This system lasted until the start of the major bombing campaigns in London in September 1940. The emphasis changed from trying to ensure that parents paid wherever possible to ensuring that the need for adequate footwear and clothing for the evacuated children took priority. Local Authorities ran their own clothing schemes with larger budgets and worked in partnership with organisations such as the Women’s Voluntary Services. Teachers were asked to constantly review the quality of their pupils clothing and make repairs as needed from funds that they were allowed to hold. From June 1941 this task became even more complicated as they needed to collect clothing coupons for any clothing given to the evacuated children.


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    • Just History profile image

      Just History 4 years ago from England

      UnamedHarald- I agree there were problems on both sides and it must have been a very diturbing experience for the children . Thanks for your visit

    • UnnamedHarald profile image

      David Hunt 4 years ago from Cedar Rapids, Iowa

      Fascinating hub. My dad was evacuated from Birmingham and he didn't like it one bit. It wasn't like the movies portrayed it. Some hosts really took advantage of the kids- using their ration books, etc. voted up,etc.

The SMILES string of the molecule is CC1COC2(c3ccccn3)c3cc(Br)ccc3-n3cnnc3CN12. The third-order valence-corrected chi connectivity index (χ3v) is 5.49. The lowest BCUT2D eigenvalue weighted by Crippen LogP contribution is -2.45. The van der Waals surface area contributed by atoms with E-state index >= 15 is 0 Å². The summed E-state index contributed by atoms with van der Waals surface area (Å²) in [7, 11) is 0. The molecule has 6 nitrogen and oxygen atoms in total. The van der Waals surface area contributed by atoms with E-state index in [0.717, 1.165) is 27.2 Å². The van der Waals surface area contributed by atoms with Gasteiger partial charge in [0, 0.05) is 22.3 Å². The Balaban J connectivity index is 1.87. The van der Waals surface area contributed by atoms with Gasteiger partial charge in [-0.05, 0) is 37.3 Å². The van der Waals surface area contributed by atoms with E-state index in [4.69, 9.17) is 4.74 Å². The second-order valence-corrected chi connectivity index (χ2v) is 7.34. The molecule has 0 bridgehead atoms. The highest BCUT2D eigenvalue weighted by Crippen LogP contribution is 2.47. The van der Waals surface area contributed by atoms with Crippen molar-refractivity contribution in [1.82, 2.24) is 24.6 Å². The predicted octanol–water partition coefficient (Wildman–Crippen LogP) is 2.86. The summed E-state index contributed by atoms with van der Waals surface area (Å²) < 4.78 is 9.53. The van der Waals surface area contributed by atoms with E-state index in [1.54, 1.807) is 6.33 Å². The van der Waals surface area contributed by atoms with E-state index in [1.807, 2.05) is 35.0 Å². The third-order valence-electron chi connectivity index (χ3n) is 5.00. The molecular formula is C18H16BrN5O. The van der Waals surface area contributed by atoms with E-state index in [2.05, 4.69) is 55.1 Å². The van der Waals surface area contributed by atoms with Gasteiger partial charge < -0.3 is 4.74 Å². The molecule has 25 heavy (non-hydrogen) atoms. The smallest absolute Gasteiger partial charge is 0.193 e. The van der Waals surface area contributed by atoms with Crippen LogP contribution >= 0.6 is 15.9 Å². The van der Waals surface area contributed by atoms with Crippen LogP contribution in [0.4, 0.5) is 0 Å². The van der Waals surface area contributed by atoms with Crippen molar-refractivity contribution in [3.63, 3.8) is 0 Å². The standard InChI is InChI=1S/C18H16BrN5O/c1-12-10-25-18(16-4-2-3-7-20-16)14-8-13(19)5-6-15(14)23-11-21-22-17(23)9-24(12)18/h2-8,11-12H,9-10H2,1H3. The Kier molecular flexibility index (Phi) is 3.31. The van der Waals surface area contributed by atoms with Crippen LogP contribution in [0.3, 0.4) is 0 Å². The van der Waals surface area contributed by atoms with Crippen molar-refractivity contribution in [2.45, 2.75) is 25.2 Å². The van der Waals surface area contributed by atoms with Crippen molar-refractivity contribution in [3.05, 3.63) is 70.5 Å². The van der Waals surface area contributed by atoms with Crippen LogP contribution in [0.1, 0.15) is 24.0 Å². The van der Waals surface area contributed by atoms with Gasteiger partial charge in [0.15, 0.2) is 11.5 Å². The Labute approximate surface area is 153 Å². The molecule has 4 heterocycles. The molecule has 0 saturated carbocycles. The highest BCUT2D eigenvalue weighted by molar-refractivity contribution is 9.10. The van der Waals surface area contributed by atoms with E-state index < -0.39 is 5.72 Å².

• Just History profile image

      Just History 4 years ago from England

      joanveronica- thanks for your visit- the war brought to the front the poor conditions that many peope had been living in during the depression. I echo your sentiments and thank you for your visit

    • joanveronica profile image

      Joan Veronica Robertson 4 years ago from Concepcion, Chile

      What a terrible picture this hub provides of a really terrible time! My father's family lived in Liverpool, and I can quite imagine the reality, it was grim, to say the least. I know that my youngest uncle, who must have been about 12 when the war started, worked as a messenger during the raids, and he ended up with tuberculosis. The conditions were terrible, everybody suffered from lack of food, clothing and adequate housing. We really must say NEVER AGAIN! Voted up, awesome and interesting. Have a good day!

    • Just History profile image

      Just History 4 years ago from England

      My dad was evacuated from London and he didnt enjoy the experience- I should imagine he would have been cean but ill clothed as there was little money. Mum lived on the Barbican (Plymouth) but her family evacuated just before the bomb hit St Andrew's(?) Church and destroyed half her family who had not left. I dont think the word either of my parents used was exciting- horror more like; but they were teenagers rather than chidren. Thanks for your visit

    • Judi Bee profile image

      Judith Hancock 4 years ago from UK

      Very interesting - small problem that made a big difference!

      Both my parents lived in Bristol during the Blitz, but neither were evacuated. Mum had an incendiary bomb land on her bed (she was out!) and my father's street had a narrow miss - the next street was flattened. My mother's mother took herself and my aunt off to the coast at weekends for some respite, but my Mum and Grandfather stayed. Mum hid under the stairs during raids. Dad loved the war (he was 5 when it started) - still thinks they were some of the best years of his life, full of excitement!